In 1917 botanist Caroline Black accepted a position to teach at Connecticut College on the condition that botany would be a separate department from biology. This decision created a focus on plant science that is, to this day, a hallmark of the College.
If you major in botany here, you will find unparalleled opportunities to study plant biology and work side-by-side with faculty mentors. The department has an international reputation in coastal, marine and estuarine studies. You will find an exceptionally strong program in freshwater botany, as well as courses in such diverse areas as terrestrial ecology, plant cell biology and ethnobotany.
The College's historic greenhouse is an important teaching and research facility for botany and ecology classes, and was recently modernized as part of the $25.3 million science center renovation. Watch the video.
The science programs at Connecticut College provide students with opportunities rarely available to undergraduates:
- hands-on experience with sophisticated equipment early in their course work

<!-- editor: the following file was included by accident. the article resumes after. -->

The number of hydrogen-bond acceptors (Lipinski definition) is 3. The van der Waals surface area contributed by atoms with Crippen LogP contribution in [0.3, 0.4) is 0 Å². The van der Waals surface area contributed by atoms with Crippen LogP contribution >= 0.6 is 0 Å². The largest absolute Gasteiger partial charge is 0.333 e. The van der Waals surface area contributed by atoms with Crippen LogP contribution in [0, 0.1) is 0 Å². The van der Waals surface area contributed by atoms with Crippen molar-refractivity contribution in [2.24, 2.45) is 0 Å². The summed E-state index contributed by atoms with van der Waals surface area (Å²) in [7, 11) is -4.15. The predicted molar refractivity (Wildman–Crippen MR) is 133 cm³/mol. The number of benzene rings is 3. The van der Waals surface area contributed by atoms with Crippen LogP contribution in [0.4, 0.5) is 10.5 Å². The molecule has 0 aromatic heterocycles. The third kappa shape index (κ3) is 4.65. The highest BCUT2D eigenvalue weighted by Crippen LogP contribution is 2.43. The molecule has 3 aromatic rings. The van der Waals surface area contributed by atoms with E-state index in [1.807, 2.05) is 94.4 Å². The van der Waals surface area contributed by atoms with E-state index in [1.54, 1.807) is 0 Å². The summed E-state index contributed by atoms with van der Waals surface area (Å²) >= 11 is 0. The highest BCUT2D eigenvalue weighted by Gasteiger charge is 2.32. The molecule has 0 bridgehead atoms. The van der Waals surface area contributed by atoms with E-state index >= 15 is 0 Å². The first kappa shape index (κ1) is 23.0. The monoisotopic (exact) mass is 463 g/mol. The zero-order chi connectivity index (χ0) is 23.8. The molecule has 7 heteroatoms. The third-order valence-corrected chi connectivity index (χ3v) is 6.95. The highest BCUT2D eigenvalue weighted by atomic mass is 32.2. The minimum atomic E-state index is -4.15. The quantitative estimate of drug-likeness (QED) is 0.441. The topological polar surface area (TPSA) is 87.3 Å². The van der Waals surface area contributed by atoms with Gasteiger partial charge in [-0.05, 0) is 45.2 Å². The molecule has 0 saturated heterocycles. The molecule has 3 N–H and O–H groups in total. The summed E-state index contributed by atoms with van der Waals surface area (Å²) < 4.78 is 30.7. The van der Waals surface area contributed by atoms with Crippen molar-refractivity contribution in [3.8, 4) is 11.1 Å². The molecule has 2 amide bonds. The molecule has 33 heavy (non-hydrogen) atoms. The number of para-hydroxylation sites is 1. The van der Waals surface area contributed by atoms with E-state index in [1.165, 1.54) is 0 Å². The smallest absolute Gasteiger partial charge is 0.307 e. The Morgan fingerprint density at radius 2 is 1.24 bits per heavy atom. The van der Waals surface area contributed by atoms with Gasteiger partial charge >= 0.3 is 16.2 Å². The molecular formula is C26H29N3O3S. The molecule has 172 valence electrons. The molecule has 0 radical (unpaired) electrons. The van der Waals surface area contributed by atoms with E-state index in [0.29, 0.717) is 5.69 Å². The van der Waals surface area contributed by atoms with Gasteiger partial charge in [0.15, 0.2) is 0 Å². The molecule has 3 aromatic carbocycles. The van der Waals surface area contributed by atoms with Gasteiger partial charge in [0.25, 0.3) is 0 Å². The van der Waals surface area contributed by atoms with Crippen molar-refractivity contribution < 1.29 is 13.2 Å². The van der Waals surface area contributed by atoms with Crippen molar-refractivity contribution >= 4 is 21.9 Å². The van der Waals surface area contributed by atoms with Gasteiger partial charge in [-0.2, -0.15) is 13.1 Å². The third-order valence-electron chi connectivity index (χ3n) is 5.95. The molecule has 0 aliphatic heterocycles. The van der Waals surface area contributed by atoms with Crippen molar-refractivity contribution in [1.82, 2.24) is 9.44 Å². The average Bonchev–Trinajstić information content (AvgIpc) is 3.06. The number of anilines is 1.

- independent study with a mentor of their choice
- funds to support student research
- faculty-student collaborations that lead to presentations given at conferences and papers published in top science journals
Teaching occurs in small groups with frequent faculty-student contact, and students learn through original research and interdisciplinary work. The departments of botany and biology coordinate their efforts to provide a strong well-balanced program in botany, biology and environmental studies.
The botany major requires a core of courses that provides a strong foundation in biology. Beyond this core, electives allow students to focus their major on basic aspects of field or laboratory botany, on the use of plants in landscape design, or to participate in the certificate program in the Goodwin-Niering Center for the Environment.
Want to hear the latest news about the department and programs? See our News & Events page.